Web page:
In-Hospital Observation on Oral Diuretics After Treatment for Acute Decompensated Heart Failure: Evaluating the Utility

Link to article at PubMed

Circ Heart Fail. 2023 Mar 10:e010206. doi: 10.1161/CIRCHEARTFAILURE.122.010206. Online ahead of print.


BACKGROUND: Following treatment for acute decompensated heart failure, in-hospital observation on oral diuretics (OOD) is recommended, assuming it provides actionable information on discharge diuretic dosing and thus reduces readmissions.

METHODS: In the Mechanisms of Diuretic Resistance (MDR) cohort, we analyzed in-hospital measures of diuretic response, provider's decisions, and diuretic response ≈30 days postdischarge. In a Yale multicenter cohort, we assessed if in-hospital OOD was associated with 30-day readmission risk. The main objective of this study was to evaluate the utility of in-hospital OOD.

RESULTS: Of the 468 patients in the MDR cohort, 57% (N=265) underwent in-hospital OOD. During the OOD, weight change and net fluid balance correlated poorly with each other (r=0.36). Discharge diuretic dosing was similar between patients who had increased, stable, or decreased weight (decreased discharge dose from OOD dose in 77% versus 72% versus 70%, respectively), net fluid status (decreased discharge dose from OOD dose in 100% versus 69% versus 74%, respectively), and urine output (decreased discharge dose from OOD dose in 69% versus 79% versus 72%, respectively) during the 24-hour OOD period (P>0.27 for all). In participants returning at 30 days for formal quantification of outpatient diuretic response (n=98), outpatient and inpatient OOD natriuresis was poorly correlated (r=0.26). In the Yale multicenter cohort (n=18 454 hospitalizations), OOD occurred in 55% and was not associated with 30-day hospital readmission (hazard ratio, 0.98 [95% CI, 0.93-1.05]; P=0.51).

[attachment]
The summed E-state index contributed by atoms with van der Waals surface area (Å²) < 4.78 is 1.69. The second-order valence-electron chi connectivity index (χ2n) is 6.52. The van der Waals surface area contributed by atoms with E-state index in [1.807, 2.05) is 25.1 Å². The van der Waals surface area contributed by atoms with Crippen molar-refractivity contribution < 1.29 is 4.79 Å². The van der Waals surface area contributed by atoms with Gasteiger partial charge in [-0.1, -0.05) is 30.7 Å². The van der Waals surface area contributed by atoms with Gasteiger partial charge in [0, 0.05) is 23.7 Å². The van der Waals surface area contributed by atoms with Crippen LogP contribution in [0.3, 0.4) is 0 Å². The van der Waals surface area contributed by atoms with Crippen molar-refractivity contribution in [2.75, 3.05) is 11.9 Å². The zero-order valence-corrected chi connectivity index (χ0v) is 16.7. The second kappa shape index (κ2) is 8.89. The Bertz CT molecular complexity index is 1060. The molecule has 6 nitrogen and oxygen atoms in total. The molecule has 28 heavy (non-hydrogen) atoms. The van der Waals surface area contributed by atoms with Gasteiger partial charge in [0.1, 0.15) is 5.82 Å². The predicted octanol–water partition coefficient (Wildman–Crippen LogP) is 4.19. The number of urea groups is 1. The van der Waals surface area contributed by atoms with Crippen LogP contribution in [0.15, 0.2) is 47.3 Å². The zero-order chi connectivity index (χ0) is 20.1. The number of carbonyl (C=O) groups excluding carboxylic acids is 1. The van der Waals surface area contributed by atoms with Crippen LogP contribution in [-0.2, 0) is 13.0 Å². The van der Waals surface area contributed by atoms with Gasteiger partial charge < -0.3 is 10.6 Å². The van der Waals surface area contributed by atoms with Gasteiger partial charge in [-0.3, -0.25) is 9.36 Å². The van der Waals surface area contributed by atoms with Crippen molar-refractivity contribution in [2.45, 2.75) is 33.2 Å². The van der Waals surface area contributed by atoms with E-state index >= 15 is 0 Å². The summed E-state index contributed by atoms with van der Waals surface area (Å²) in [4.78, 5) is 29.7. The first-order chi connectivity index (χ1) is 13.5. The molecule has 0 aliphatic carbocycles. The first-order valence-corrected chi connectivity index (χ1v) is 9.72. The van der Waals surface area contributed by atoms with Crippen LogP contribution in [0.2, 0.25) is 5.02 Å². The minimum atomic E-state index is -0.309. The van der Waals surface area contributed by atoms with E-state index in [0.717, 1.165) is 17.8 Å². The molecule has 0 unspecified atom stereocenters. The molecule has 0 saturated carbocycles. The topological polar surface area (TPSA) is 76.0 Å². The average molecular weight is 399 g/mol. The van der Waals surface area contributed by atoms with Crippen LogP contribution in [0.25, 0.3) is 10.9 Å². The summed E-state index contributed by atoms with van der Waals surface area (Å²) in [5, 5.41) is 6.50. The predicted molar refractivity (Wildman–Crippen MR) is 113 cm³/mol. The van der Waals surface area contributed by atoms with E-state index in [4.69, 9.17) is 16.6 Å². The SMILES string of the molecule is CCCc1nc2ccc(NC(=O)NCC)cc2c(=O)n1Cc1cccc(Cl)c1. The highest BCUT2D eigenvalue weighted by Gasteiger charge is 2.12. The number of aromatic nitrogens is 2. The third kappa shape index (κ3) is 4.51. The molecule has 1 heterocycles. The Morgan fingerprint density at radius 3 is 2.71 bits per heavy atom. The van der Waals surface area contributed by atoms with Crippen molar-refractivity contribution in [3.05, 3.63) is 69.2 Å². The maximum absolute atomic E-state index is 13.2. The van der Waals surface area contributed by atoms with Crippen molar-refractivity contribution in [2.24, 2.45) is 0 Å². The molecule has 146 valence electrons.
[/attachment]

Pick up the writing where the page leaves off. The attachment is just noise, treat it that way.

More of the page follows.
CONCLUSIONS: In-hospital OOD did not provide actionable information on diuretic response, was not associated with outpatient dose selection, did not predict subsequent outpatient diuretic response, and was not associated with lower readmission rate. Additional research is needed to replicate these findings and understand if these resources could be better allocated elsewhere.

REGISTRATION: URL: https://www.

CLINICALTRIALS: gov; Unique identifier: NCT02546583.

PMID:36896716 | DOI:10.1161/CIRCHEARTFAILURE.122.010206

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